WASHINGTON — The diminished Blue Dogs are hoping to get their Capitol Hill bite back.
Three months after the November election that slashed their numbers, and one month after losing a symbolic challenge to House Minority Leader Nancy Pelosi, members of the moderate Democratic coalition insist they are more relevant than ever.
"We still believe moderation is important, and we have to move toward that course," Rep. Dennis Cardoza, D-Merced, said Monday. "We're looking to make sure that people know that there are moderates in Congress."
Following a day-long New York City retreat, in which they hatched strategies and were addressed by former President Bill Clinton, the House Blue Dogs vowed to focus on issues like regulatory reform and deficit control. Where possible, they said, they'll work with politically amenable House Republicans.
"We have to look at different ways of being relevant," Cardoza said.
Some of the Blue Dogs had deliberately avoided the official House Democratic retreat, held earlier this year. At their own event held at the Loews Regency Hotel, which was to include a fundraiser, the lawmakers huddled with some nonpartisan groups such as the budget-balancing Concord Coalition.
"(It was) a very good and interesting presentation," Rep. Jim Costa, D-Fresno, said by e-mail.
Cardoza and Costa are two of the 26 remaining members of the Blue Dog Coalition. Before November's election swept Republicans back into control of the House, the coalition claimed 53 members.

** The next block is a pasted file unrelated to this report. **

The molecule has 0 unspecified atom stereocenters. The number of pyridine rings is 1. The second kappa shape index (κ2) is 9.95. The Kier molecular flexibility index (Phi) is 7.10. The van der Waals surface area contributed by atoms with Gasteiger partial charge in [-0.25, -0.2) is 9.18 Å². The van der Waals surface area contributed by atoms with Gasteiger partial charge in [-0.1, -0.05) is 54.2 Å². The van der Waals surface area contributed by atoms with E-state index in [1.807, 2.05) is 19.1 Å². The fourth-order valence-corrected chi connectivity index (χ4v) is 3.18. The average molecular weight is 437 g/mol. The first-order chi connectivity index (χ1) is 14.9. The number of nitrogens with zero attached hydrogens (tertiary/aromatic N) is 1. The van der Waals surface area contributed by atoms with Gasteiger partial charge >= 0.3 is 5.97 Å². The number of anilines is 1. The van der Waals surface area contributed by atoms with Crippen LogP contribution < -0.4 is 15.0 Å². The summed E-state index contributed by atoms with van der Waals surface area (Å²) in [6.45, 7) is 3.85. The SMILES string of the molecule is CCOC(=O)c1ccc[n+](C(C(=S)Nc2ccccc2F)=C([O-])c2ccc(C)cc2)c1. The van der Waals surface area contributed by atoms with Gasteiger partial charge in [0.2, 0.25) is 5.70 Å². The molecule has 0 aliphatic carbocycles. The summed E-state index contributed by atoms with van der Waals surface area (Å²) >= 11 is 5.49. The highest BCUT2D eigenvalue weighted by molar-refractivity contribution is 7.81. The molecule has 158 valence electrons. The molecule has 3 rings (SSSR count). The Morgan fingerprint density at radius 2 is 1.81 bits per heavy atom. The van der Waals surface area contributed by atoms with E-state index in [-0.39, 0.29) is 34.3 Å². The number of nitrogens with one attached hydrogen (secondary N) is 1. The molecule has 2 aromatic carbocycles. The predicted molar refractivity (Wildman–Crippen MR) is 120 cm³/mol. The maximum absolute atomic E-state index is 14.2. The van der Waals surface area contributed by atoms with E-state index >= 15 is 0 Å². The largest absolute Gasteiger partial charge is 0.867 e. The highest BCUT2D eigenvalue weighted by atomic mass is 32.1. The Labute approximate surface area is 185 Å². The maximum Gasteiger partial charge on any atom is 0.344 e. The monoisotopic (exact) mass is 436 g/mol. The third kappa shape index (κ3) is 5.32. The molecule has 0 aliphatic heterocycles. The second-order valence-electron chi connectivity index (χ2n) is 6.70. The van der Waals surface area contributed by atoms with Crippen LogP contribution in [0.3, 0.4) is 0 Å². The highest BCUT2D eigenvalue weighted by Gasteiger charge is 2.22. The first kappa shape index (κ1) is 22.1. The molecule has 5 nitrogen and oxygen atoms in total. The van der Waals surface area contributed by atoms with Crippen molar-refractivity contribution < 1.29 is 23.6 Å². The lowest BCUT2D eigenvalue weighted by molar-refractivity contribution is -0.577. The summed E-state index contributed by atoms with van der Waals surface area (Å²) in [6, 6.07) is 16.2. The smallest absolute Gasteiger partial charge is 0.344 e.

The Blue Dog pack is shrinking even farther, to 25, on Tuesday, with the expected announcement by Rep. Jane Harman, D-El Segundo, that she is resigning to become president of the Woodrow Wilson International Center for Scholars.
Most of the widespread losses in 2010 reflected the fact that Blue Dogs generally represent conservative, often-rural areas where Republicans gain easy traction. Though Costa and Cardoza both won re-election, they spent a combined $3.2 million to do so.
The two San Joaquin Valley lawmakers have since been distancing themselves more explicitly from Pelosi's liberal Democratic leadership. Cardoza stepped down from the Pelosi-appointed House Rules Committee, and as a protest nominated Costa for House Democratic leader last month.
Costa returned the favor, nominating Cardoza. They were among the 19 House Democrats not to publicly vote for Pelosi as leader on the first day of the 112th Congress.
Earlier, in a secret ballot in November, 43 House Democrats voted against Pelosi and for a Blue Dog, Rep. Heath Shuler, D-N.C. Pelosi, in turn, has seemingly shunned the dissidents, some lawmakers say.
Since being founded by then-Rep. Gary Condit of Ceres and other rural Democrats in 1995, the Blue Dogs have struggled with mixed success to flex their muscles. Their basic argument has remained the same for 15 years: as centrists, they are well positioned to work across the aisle.
"We weren't nearly as effective in the majority as I think we'll be in the minority," Rep. Mike Ross, D-Ark., said Monday.
Cardoza added that "there will be a number of votes" in which Republican leaders may have trouble rallying their own tea party activists, in which case the moderate Democrats can step in to cut a deal. An early test could come when the House must vote on whether to extend the nation's debt ceiling.
"We are the only group that tries on a regular basis ... to find bipartisan solutions," Costa said.